LOUISVILLE, Ky. (WDRB) -- Louisville is hoping to take full advantage of North Carolina losing its ACC and NCAA Championship games that will be relocated because of a controversial transgender law.

Just two days after the NCAA made that decision on Monday, the ACC followed suit. They said a bathroom law in North Carolina is discriminatory against transgender people. Louisville is now hoping to pick up on some of those games the state lost.

“We immediately contacted the NCAA to inquire about what's going to be available and what's the process,” said Karl Schmitt, President and CEO of the Louisville Sports Commission.

Schmitt said when the NCAA decided to pull seven championship games out of North Carolina, it created an opportunity for Louisville.

“We immediately went into the mode of getting aggressive of what we could host,” Schmitt said.

Bidding for the NCAA games opened Tuesday. Schmitt suspects about 20 cities will be vying for the championship games. Louisville plans on bidding for Men's and Women's Division III Soccer, Women's Division I Volleyball, and Men's first and second round Division I Basketball. However, having venues available and enough hotel rooms is the biggest obstacle.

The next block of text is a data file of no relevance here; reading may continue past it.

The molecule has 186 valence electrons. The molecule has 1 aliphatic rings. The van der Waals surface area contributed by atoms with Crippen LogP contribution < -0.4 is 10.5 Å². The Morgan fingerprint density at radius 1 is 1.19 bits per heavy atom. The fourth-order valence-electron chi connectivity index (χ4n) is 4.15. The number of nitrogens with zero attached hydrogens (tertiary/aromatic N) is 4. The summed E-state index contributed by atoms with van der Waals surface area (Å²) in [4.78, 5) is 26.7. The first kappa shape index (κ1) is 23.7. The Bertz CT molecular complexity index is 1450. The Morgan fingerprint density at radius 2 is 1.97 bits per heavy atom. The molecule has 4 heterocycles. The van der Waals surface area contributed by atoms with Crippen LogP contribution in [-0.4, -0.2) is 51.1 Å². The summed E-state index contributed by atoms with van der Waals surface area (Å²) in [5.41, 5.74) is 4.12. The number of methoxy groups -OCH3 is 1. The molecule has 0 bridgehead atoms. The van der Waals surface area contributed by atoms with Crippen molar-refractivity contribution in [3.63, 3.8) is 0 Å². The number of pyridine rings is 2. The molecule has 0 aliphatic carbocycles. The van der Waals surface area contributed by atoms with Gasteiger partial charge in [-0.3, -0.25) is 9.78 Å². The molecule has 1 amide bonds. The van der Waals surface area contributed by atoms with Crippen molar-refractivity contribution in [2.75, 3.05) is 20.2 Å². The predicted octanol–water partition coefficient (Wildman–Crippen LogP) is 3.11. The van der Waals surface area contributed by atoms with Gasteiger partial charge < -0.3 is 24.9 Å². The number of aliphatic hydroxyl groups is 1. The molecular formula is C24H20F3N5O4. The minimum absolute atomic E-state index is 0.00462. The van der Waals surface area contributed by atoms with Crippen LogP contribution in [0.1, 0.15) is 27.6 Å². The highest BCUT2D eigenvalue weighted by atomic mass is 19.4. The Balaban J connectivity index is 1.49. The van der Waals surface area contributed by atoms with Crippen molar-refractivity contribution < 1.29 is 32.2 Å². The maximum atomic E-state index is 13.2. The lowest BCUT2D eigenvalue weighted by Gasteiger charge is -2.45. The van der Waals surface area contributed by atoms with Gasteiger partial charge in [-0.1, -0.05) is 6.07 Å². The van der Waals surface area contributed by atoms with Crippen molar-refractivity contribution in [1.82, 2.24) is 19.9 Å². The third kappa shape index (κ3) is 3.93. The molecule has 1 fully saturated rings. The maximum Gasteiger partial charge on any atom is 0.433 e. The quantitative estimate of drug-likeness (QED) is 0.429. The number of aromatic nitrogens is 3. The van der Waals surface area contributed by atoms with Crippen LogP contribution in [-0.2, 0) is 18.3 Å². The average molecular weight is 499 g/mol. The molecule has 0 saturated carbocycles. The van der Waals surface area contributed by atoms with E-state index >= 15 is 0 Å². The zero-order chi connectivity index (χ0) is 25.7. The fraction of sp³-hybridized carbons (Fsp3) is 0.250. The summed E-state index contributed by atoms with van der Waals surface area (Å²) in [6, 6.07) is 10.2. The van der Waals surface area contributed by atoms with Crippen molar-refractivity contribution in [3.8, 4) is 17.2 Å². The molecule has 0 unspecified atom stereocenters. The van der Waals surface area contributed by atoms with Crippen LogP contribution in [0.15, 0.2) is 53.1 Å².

Schmitt added Louisville has a strong relationship with the NCAA.

“We've hosted more NCAA championships in the last 10 years than any city in America,” he said.

Along with the NCAA, the ACC is also pulling its championship games out of North Carolina. At issue is a bathroom law that is seen as discriminatory against transgender people.

“It tells a transgender woman that she has to use a men's bathroom, which creates a disruption and makes her vulnerable and a target in that type of environment,” said Chris Hartman, director of the Fairness Campaign.

The law requires transgender men and women to use bathrooms in schools and state government buildings that correspond to the gender on their birth certificate.

Officials with both the NCAA and ACC say the move out of North Carolina was based on principal because they cannot support discrimination.

“The NCAA knows we're a good partner. They know that the city of Louisville and the community and the universities will put on a terrific event for their student athletes and we're willing to help if they're in a jam. We want to help,” Schmitt said.

As for picking up some ACC championship games, the University of Louisville said it is still looking into the possibilities.

Related Stories:

ACC pulls out of North Carolina amid backlash over law seen as discriminatory to LGBT people

NCAA turns up pressure on North Carolina over bathroom law

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